Unhealthy fantasy, or toxic relationship boundaries?

I’ve been thinking a lot lately about the idea of healthy vs unhealthy fantasy (mainly wrt to kink, particularly dom/sub dynamics) and came across an article titled “When Fantasy Crosses the Line”[1].

The article uses an anecdote about a supposedly happily married man who fantasizes about his coworker until he crosses his own boundaries and ends up kissing her and entering into some sort of an emotional affair with her. Following this example, the author suggests that the man’s initial fantasies – while seemingly innocent – were insidious in that they edged him ever closer to temptation until he finally was unable to control himself. Therefore, the article suggests, one ought to distance oneself from fantasy to avoid these situations.

This conclusion strikes me as lazy, unsatisfying, and irresponsible. She’s essentially advocating broad fantasy avoidance which doesn’t sound particularly helpful or healthy. Additionally, the author is operating primarily from an assumption that the fantasy itself is the cause of his unhappiness, when I see it as a symptom. The monogamous construct of his married lifestyle seems to be at the core of what’s really creating emotional distress for him.

Openness to deep emotional and/or physical connection with multiple people in our lives is not necessarily unhealthy, and should not be treated as undesirable. As a society, we should be encouraging those who draw strength from creating deeper, more fulfilling, healthier connections to more people. Attempting to suppress those desires in a struggle to fit into the constraints of assumed-default monogamy could well be causing internal friction, and ultimately considerable guilt and shame – the very definition of toxicity! Furthering that damage by advocating even more shame regarding ones fantasies is a short-sighted and careless approach that fails to analyze the broader lifestyle choices that leads people into these kinds of dissatisfied situations.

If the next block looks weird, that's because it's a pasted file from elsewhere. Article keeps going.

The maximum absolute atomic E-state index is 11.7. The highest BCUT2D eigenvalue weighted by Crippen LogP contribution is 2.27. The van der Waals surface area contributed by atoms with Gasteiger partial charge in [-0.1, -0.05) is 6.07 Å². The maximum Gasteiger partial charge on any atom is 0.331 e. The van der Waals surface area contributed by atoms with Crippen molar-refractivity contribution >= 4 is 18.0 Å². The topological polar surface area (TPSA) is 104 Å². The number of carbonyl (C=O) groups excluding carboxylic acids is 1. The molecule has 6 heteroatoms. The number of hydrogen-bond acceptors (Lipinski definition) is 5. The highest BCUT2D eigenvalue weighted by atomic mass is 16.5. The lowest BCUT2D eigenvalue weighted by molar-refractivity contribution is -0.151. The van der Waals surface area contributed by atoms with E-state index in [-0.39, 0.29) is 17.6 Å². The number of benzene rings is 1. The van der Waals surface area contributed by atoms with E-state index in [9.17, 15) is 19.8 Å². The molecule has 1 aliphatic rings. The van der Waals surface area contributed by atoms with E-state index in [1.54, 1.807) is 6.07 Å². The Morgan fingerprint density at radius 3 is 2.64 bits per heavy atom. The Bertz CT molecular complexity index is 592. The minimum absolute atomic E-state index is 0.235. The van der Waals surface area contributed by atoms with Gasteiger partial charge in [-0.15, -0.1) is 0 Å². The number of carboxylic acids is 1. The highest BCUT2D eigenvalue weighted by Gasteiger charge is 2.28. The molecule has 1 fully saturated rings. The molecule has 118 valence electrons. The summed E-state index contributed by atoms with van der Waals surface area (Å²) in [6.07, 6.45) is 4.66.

Let’s be better than that, and start creating a culture that encourages our peers to introspect the true catalysts of their fantasies and to deal with them in ethical ways, rather than shaming them into repression.

[1] Lynn Margolies, Ph. D., When Fantasy Crosses the Line

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